seem to stare at me, like a row of frightened eyes.
"Don't bother about him!" says her companion, taking her by the arm. "He is drunk; can't you see that the man is drunk?"
Strange as I was at this instant to myself, so absolutely a prey to peculiar invisible inner influences, nothing occurred around me without my observing it. A large, brown dog sprang right across the street towards the shrubbery, and then down towards the Tivoli; he had on a very narrow collar of German silver. Farther up the street a window opened on the second floor, and a servant-maid leant out of it, with her sleeves turned up, and began to clean the panes on the outside. Nothing escaped my notice; I was clear-headed and ready-witted. Everything rushed in upon me with a gleaming distinctness, as if I were suddenly surrounded by a strong light. The ladies before me had each a blue bird's wing in their hats, and a plaid silk ribbon round their necks. It struck me that they were sisters.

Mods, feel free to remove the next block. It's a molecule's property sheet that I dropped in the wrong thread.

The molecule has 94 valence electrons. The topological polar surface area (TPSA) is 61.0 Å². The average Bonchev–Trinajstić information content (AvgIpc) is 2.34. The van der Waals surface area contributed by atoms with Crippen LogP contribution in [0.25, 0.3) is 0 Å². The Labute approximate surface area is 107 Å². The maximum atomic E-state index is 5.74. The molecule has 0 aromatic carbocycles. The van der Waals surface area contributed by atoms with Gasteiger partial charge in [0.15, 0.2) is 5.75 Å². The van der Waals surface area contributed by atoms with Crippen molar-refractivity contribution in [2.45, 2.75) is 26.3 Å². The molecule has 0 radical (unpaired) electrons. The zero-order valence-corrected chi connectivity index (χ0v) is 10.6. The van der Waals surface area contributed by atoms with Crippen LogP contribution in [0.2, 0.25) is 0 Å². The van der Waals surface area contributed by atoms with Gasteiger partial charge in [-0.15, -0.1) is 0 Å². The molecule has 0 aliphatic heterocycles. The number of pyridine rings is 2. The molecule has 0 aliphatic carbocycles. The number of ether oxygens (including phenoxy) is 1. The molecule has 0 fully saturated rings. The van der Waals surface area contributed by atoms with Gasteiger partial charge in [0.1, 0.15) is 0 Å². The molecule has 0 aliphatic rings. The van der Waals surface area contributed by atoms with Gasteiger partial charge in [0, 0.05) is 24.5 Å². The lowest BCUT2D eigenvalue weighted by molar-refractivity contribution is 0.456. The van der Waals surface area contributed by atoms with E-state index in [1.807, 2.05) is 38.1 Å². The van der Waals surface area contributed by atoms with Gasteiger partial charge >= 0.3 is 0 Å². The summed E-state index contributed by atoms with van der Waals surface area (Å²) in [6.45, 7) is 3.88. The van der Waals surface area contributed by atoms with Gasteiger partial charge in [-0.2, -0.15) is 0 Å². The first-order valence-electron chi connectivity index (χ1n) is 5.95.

They turned, stopped at Cisler's music-shop, and spoke together. I stopped also. Thereupon they both came back, went the same